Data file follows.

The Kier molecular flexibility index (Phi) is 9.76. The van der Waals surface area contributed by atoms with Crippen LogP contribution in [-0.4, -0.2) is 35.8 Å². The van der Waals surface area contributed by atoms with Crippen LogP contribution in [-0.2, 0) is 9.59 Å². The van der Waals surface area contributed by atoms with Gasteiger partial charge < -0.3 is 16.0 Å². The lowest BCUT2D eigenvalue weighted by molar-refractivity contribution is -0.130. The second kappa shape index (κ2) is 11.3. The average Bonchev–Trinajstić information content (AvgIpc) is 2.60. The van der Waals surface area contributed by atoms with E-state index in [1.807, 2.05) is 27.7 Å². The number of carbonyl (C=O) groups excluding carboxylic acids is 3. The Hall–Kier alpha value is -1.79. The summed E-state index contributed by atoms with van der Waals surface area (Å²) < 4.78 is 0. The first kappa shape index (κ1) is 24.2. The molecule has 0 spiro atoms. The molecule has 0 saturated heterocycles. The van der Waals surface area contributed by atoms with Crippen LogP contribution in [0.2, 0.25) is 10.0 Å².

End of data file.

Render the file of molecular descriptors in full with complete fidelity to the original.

The Kier molecular flexibility index (Phi) is 9.76. The van der Waals surface area contributed by atoms with Crippen LogP contribution in [-0.4, -0.2) is 35.8 Å². The van der Waals surface area contributed by atoms with Crippen LogP contribution in [-0.2, 0) is 9.59 Å². The van der Waals surface area contributed by atoms with Gasteiger partial charge < -0.3 is 16.0 Å². The lowest BCUT2D eigenvalue weighted by molar-refractivity contribution is -0.130. The second kappa shape index (κ2) is 11.3. The average Bonchev–Trinajstić information content (AvgIpc) is 2.60. The van der Waals surface area contributed by atoms with E-state index in [1.807, 2.05) is 27.7 Å². The number of carbonyl (C=O) groups excluding carboxylic acids is 3. The Hall–Kier alpha value is -1.79. The summed E-state index contributed by atoms with van der Waals surface area (Å²) < 4.78 is 0. The first kappa shape index (κ1) is 24.2. The molecule has 0 spiro atoms. The molecule has 0 saturated heterocycles. The van der Waals surface area contributed by atoms with Crippen LogP contribution in [0.2, 0.25) is 10.0 Å².